A nonviolent convention

Andrea Juillerat-Olvera is an interpreter, advocate, activist, artist and scholar, who lives in the Reno area with her husband Ricardo Olvera.

As a life-long progressive and native Nevadan, it honestly pained me to read Sheila Leslie’s May 26 column (“Dueling conventions”).

There has been a lot of animosity during this primary season, and as an enthusiastic supporter of Bernie Sanders, no small amount of that negativity has been directed at me, and many of my friends. Bernie Sanders is not just a politician—he has become a symbol. His campaign is having a profound effect on many Americans, in that he gives voice to an enormous anger that has been building in the U.S. for a long time. We know that we’ve been had, lied to, cheated, ignored and marginalized by powers beyond our grasp. We know the system is broken, and the primaries are another glaring example of dysfunctional American democracy. Bernie Sanders represents an acknowledgment of that truth, which is why emotions run high. This is an ideological battle that cuts very deep.

No one threw any chairs at the Nevada convention. Had a chair been thrown, we would have seen it, and not just once, but replayed online endlessly, assisting in the further vilification of our group. But that didn’t happen, because no one threw a chair. In actuality, the crowd of thousands, who stood and heard their voices and votes being denied by people and parties who are supposed to care about democracy, could have rioted. They were angry; they had a right to be. But they did not riot. They were loud, vocal and stubborn, but at the end of the day, non-violent.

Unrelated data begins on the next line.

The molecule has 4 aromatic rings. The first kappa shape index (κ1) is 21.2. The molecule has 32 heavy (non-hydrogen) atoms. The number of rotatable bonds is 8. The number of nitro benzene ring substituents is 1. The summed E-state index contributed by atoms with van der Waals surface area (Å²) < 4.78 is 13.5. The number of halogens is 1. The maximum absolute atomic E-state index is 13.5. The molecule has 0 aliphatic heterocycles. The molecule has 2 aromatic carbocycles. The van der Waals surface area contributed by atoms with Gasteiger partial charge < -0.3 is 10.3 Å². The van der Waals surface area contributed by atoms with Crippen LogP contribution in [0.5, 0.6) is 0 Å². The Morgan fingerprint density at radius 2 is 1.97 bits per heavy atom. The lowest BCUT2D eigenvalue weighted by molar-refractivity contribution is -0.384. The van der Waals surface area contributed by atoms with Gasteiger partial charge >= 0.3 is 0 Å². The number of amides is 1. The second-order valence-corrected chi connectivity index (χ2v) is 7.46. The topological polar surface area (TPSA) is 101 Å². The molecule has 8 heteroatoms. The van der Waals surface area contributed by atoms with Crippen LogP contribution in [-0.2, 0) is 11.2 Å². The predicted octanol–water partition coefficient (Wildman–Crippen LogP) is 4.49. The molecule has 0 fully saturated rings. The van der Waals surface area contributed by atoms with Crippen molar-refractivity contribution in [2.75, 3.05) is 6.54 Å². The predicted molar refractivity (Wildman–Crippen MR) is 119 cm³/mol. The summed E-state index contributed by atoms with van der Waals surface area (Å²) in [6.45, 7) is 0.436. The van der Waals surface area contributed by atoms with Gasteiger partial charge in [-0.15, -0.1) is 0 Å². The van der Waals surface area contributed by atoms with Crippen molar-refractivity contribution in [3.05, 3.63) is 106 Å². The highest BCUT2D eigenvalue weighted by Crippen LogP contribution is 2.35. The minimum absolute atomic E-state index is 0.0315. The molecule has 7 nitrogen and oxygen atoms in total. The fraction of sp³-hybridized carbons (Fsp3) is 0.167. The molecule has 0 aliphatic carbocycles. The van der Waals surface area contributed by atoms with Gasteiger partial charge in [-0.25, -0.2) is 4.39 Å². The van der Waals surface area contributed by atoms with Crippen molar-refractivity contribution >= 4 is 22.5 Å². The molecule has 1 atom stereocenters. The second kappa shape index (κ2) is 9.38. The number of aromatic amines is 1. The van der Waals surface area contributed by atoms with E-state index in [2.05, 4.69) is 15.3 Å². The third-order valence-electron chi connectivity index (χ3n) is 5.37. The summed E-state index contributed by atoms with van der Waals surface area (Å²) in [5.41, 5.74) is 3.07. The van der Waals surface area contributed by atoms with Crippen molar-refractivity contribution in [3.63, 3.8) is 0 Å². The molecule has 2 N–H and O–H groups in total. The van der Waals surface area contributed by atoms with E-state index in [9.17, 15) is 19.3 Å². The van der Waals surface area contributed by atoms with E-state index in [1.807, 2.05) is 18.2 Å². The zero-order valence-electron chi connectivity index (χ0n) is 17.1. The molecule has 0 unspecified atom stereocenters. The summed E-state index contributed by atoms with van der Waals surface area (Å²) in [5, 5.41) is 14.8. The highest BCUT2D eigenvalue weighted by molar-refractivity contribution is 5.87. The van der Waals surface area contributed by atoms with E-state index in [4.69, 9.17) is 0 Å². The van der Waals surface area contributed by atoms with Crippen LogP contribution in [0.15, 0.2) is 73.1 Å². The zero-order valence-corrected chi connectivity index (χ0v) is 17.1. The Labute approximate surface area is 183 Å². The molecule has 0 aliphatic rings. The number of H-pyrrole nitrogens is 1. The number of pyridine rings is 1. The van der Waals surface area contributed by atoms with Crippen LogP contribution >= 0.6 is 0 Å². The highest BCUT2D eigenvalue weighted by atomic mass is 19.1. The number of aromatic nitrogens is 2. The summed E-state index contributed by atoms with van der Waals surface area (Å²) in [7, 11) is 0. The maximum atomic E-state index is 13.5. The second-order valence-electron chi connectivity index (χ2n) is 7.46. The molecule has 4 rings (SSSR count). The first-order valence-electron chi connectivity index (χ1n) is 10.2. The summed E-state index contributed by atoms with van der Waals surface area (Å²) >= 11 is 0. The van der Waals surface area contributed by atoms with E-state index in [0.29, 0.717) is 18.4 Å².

The attitude and actions of the Democratic Party affirm what many have felt all along—our voices and votes don’t matter.

We are throwing rocks at a tidal wave. We are screaming into a void.

This is the Democratic Party? They want us to shut up, go home?

They are too tired to count our votes?

Sanders supporters exist to pose a question to the Democratic Party at large.

“Are you part of the problem, or part of the solution?”

The party would do well to answer that question with grace, not contempt.

I know that Sheila Leslie is a good person, and has done a lot for the people of the State of Nevada, which is why it upsets me that she, and others like her, are spitting in the face of Nevada’s newly energized, progressive voter base. I hope that she will retract her statements and stop perpetuating these lies.